I loved the little stories about the customers whom Frank helps with music choices, such as the man who ‘only listens to Chopin’. Frank’s uncanny ability to prescribe the music others need for their current predicament leads to some unexpected choices. My favourites were his selection of the perfect lullaby for a sleepless child and an album to rekindle a marriage that has lost his spark. In fact, I could have read a whole book of such stories.

Interspersed with events in Unity Street are Frank’s memories of his childhood growing up with his mother, Peg. Sadly for Frank, Peg lacked the conventional instincts of motherhood – “show Peg a boundary, she crashed straight through it” – but she was at least responsible for inspiring his passion for music through her wonderful stories about composers and musicians. As the reader will discover, she’s also the reason Frank cannot bear to listen to a particular piece of music. Unfortunately, Peg’s actions will come to influence Frank’s relationships with others as he grows up. “Frank was so busy loving other people he had no room to accommodate the fact that someone might turn round one day and love him back.”

Will meeting Ilse Brauchmann change things for Frank? Obviously, I’m not going to tell you but all I will say is, that if you’ve read any of Rachel Joyce’s previous books, you’ll know she has a knack for taking readers on an emotional journey. The Music Shop is no exception. I was advised by a fellow blogger who had read the book to have tissues ready at the end; they were right.

The Music Shop is just the sort of warm, uplifting story perfect for the times we’re living through. As Kit says at one point, “I can’t imagine a world without Frank”. Hallelujah to that.

In three words: Charming, funny, uplifting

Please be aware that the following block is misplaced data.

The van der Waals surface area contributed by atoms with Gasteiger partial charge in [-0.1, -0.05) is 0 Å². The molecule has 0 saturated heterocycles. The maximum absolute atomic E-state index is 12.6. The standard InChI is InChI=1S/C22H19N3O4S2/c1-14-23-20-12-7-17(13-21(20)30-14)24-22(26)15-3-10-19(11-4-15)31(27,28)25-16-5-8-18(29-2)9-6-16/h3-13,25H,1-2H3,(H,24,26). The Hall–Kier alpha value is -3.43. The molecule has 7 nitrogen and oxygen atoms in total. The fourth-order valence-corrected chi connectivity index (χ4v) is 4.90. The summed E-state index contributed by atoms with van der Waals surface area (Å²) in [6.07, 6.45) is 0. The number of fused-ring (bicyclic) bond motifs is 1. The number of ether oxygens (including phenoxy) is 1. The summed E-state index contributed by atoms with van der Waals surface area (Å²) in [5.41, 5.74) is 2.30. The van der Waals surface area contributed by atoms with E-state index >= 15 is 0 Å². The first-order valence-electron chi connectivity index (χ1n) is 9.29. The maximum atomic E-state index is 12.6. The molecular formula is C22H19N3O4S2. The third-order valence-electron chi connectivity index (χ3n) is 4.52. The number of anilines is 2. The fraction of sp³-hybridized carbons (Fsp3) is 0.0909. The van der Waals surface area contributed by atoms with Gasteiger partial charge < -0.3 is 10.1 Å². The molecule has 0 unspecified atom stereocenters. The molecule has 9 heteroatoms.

Try something similar (in the spirit of Frank): In My Life: A Music Memoir by Alan Johnson

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116433648_3250124005044448_5505438321894254958_oAbout the Author

Rachel Joyce is the author of the Sunday Times and international bestsellers The Unlikely Pilgrimage of Harold Fry, Perfect, The Love Song of Miss Queenie Hennessy, The Music Shop and a collection of interlinked short stories, A Snow Garden & Other Stories. Her work has been translated into thirty-six languages.

The Unlikely Pilgrimage of Harold Fry was shortlisted for the Commonwealth Book Prize and longlisted for the Man Booker Prize. Rachel was awarded the Specsavers National Book Awards ‘New Writer of the Year’ in December 2012 and shortlisted for the ‘UK Author of the Year’ in 2014.

Rachel has also written over twenty original afternoon plays and adaptations of the classics for BBC Radio 4, including all the Bronte novels. She moved to writing after a long career as an actor, performing leading roles for the RSC, the National Theatre and Cheek by Jowl. She lives with her family in Gloucestershire. (Photo credit: Facebook author page)